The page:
5 Indicted in Probe of Iraq Deals
Thursday, February 8, 2007
Three Army Reserve officers and two civilians were indicted yesterday on federal charges of participating in a wide-ranging bribery and contract-rigging scheme involving millions in Iraq reconstruction funds.
The 25-count indictment handed up by a Trenton, N.J., grand jury expands a probe that has resulted in three guilty pleas. Those indicted yesterday were accused of participating in a scheme to funnel $8.6 million in reconstruction contracts to an American businessman in exchange for cars, $3,200 Breitling watches, plane tickets, $3,000 Toshiba laptop computers, weapons and stolen money. Named in the indictments were Col. Curtis G. Whiteford; Lt. Col. Debra M. Harrison and her husband, William Driver; Lt. Col. Michael B. Wheeler; and Michael Morris.
"This indictment alleges that the defendants flagrantly enriched themselves at the expense of the Iraqi people -- the very people they were there to help," said Paul J. McNulty, U.S. deputy attorney general.
Three of the central characters in the scheme have pleaded guilty. Robert J. Stein, a former Coalition Provisional Authority employee, was sentenced last month to nine years in prison and ordered to forfeit millions of dollars for his role in steering contracts to businessman Philip H. Bloom. Lt. Bruce D. Hopfengardner also admitted to steering contracts to Bloom for money and a Harley-Davidson motorcycle. Bloom pleaded guilty to conspiracy, bribery and money-laundering charges last year.
The alleged fraud scheme is the largest to emerge out of the Iraq reconstruction effort. In the indictment and in interviews, federal prosecutors described a series of grand scams designed to plunder a reconstruction program funded by the United States and with money collected from the sale of Iraqi oil. Over time, Bloom and his alleged confederates discussed setting up a private security company and an Iraqi airline to snag more work.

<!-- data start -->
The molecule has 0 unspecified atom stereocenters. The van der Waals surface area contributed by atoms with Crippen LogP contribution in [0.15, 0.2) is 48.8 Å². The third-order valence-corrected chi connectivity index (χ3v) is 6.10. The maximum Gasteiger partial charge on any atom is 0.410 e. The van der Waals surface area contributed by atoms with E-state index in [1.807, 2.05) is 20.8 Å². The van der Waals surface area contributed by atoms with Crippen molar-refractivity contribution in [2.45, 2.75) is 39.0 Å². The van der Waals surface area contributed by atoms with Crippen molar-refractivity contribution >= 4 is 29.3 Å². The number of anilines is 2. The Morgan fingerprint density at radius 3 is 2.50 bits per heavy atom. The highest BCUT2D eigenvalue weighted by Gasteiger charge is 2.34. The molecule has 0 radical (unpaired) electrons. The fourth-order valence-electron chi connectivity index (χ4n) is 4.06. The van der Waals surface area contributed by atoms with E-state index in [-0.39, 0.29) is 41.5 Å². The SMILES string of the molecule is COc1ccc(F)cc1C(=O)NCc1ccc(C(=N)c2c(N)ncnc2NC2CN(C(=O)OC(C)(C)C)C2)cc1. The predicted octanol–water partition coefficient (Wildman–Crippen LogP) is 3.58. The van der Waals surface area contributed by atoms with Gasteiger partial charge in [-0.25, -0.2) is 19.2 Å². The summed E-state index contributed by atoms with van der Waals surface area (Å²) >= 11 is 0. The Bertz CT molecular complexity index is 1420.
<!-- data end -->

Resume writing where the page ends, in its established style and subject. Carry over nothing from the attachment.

The reconstruction program often distributed funds in cash, handing out blocks of currency known as "bricks," and the indictment described how participants in the scam smuggled the bulk back into the United States.
Morris, who was charged with conspiracy and wire fraud, was arrested in Romania Tuesday, and federal officials said they would attempt to extradite him. Messages left for Driver, Wheeler and Harrison were not returned. A woman who answered the phone at Whiteford's home hung up.
In one case, Harrison and Wheeler smuggled at least $330,000 in stolen authority funds from Iraq to New York using commercial business-class tickets purchased by Bloom, according to the indictment. In a January 2004 e-mail, Stein proudly told Bloom that he and Wheeler had secured another contract for him.
"I will give you 200K sometime tomorrow afternoon! I love to give you money," the e-mail said. Wheeler, the CPA's deputy chief of staff in the Al Hillah region, also accepted bottles of liquor for his efforts.
Later that year, Bloom discussed opening an Iraqi airline company and a private security company to be named Anaconda. The "objectives of the company are making money while allowing us to look cool and have cool stuff. That ought to be easy to do," Whiteford said of the private security company in an e-mail.
Bloom also handed out expensive cars as rewards for help, including a Cadillac Escalade for Harrison, who served as acting comptroller for the CPA office. In an e-mail, Bloom told Stein that Hopfengardner would receive a GMC Yukon but that Whiteford was only getting a Nissan 350 Z because he "had not been able to get Bloom all the aviation licenses necessary to startup Bloom's airline company," the indictment said.
Meanwhile, Whiteford, the second-most-senior CPA official in the region, was very specific about the type of sports car he wanted: a touring model with manual transmission, a cargo convenience package and other high-end vehicle options. He also accepted a $3,200 watch, $10,000 and round-trip tickets home to Utah, according to the indictment.